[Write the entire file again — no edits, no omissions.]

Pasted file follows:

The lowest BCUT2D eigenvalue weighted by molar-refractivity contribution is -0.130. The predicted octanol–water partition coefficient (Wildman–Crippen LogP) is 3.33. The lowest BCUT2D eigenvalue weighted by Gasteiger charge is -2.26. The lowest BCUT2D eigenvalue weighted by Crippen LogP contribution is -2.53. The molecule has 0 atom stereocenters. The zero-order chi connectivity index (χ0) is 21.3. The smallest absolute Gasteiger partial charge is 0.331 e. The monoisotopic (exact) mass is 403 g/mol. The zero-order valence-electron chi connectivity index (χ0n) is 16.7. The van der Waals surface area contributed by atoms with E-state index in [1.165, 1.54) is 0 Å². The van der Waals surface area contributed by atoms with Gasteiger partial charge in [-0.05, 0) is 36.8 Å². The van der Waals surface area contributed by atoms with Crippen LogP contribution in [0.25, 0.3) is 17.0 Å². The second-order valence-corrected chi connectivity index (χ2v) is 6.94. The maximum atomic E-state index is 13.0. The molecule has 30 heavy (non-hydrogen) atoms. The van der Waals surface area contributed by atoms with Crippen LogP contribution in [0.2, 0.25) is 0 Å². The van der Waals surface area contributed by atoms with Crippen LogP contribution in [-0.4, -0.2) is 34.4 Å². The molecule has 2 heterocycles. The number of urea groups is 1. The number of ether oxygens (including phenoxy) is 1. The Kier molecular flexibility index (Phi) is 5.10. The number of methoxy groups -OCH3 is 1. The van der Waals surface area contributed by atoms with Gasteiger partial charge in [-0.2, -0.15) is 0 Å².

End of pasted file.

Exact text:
The lowest BCUT2D eigenvalue weighted by molar-refractivity contribution is -0.130. The predicted octanol–water partition coefficient (Wildman–Crippen LogP) is 3.33. The lowest BCUT2D eigenvalue weighted by Gasteiger charge is -2.26. The lowest BCUT2D eigenvalue weighted by Crippen LogP contribution is -2.53. The molecule has 0 atom stereocenters. The zero-order chi connectivity index (χ0) is 21.3. The smallest absolute Gasteiger partial charge is 0.331 e. The monoisotopic (exact) mass is 403 g/mol. The zero-order valence-electron chi connectivity index (χ0n) is 16.7. The van der Waals surface area contributed by atoms with E-state index in [1.165, 1.54) is 0 Å². The van der Waals surface area contributed by atoms with Gasteiger partial charge in [-0.05, 0) is 36.8 Å². The van der Waals surface area contributed by atoms with Crippen LogP contribution in [0.25, 0.3) is 17.0 Å². The second-order valence-corrected chi connectivity index (χ2v) is 6.94. The maximum atomic E-state index is 13.0. The molecule has 30 heavy (non-hydrogen) atoms. The van der Waals surface area contributed by atoms with Crippen LogP contribution in [0.2, 0.25) is 0 Å². The van der Waals surface area contributed by atoms with Crippen LogP contribution in [-0.4, -0.2) is 34.4 Å². The molecule has 2 heterocycles. The number of urea groups is 1. The number of ether oxygens (including phenoxy) is 1. The Kier molecular flexibility index (Phi) is 5.10. The number of methoxy groups -OCH3 is 1. The van der Waals surface area contributed by atoms with Gasteiger partial charge in [-0.2, -0.15) is 0 Å².